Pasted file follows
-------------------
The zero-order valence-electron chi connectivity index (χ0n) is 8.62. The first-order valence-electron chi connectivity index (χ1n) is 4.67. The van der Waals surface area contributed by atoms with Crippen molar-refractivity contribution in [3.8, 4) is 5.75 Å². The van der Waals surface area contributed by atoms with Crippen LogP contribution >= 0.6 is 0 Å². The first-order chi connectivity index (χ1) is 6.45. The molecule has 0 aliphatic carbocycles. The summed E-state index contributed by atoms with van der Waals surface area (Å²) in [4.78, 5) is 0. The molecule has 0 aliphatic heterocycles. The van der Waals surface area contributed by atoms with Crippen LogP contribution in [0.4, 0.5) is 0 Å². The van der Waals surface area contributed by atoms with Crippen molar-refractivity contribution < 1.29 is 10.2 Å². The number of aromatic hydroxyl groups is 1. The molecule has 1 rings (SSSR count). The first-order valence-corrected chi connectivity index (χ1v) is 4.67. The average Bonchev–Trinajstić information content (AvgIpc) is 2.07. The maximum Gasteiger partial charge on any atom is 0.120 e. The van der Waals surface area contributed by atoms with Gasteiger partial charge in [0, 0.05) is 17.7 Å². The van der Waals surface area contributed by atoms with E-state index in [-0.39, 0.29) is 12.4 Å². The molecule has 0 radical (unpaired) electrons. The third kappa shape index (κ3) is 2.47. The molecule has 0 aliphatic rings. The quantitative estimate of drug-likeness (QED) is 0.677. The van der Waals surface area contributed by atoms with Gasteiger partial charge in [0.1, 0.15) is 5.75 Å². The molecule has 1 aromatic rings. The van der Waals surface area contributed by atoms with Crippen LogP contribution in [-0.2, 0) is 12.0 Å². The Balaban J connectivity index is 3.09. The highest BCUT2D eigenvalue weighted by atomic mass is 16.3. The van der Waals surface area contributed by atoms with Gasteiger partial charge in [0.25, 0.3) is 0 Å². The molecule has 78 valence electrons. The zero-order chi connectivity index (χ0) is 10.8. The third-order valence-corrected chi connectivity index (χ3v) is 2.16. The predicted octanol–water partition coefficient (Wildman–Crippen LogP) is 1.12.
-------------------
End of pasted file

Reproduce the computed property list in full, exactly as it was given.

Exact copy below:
The zero-order valence-electron chi connectivity index (χ0n) is 8.62. The first-order valence-electron chi connectivity index (χ1n) is 4.67. The van der Waals surface area contributed by atoms with Crippen molar-refractivity contribution in [3.8, 4) is 5.75 Å². The van der Waals surface area contributed by atoms with Crippen LogP contribution >= 0.6 is 0 Å². The first-order chi connectivity index (χ1) is 6.45. The molecule has 0 aliphatic carbocycles. The summed E-state index contributed by atoms with van der Waals surface area (Å²) in [4.78, 5) is 0. The molecule has 0 aliphatic heterocycles. The van der Waals surface area contributed by atoms with Crippen LogP contribution in [0.4, 0.5) is 0 Å². The van der Waals surface area contributed by atoms with Crippen molar-refractivity contribution < 1.29 is 10.2 Å². The number of aromatic hydroxyl groups is 1. The molecule has 1 rings (SSSR count). The first-order valence-corrected chi connectivity index (χ1v) is 4.67. The average Bonchev–Trinajstić information content (AvgIpc) is 2.07. The maximum Gasteiger partial charge on any atom is 0.120 e. The van der Waals surface area contributed by atoms with Gasteiger partial charge in [0, 0.05) is 17.7 Å². The van der Waals surface area contributed by atoms with E-state index in [-0.39, 0.29) is 12.4 Å². The molecule has 0 radical (unpaired) electrons. The third kappa shape index (κ3) is 2.47. The molecule has 0 aliphatic rings. The quantitative estimate of drug-likeness (QED) is 0.677. The van der Waals surface area contributed by atoms with Gasteiger partial charge in [0.1, 0.15) is 5.75 Å². The molecule has 1 aromatic rings. The van der Waals surface area contributed by atoms with Crippen LogP contribution in [-0.2, 0) is 12.0 Å². The Balaban J connectivity index is 3.09. The highest BCUT2D eigenvalue weighted by atomic mass is 16.3. The van der Waals surface area contributed by atoms with Gasteiger partial charge in [0.25, 0.3) is 0 Å². The molecule has 78 valence electrons. The zero-order chi connectivity index (χ0) is 10.8. The third-order valence-corrected chi connectivity index (χ3v) is 2.16. The predicted octanol–water partition coefficient (Wildman–Crippen LogP) is 1.12.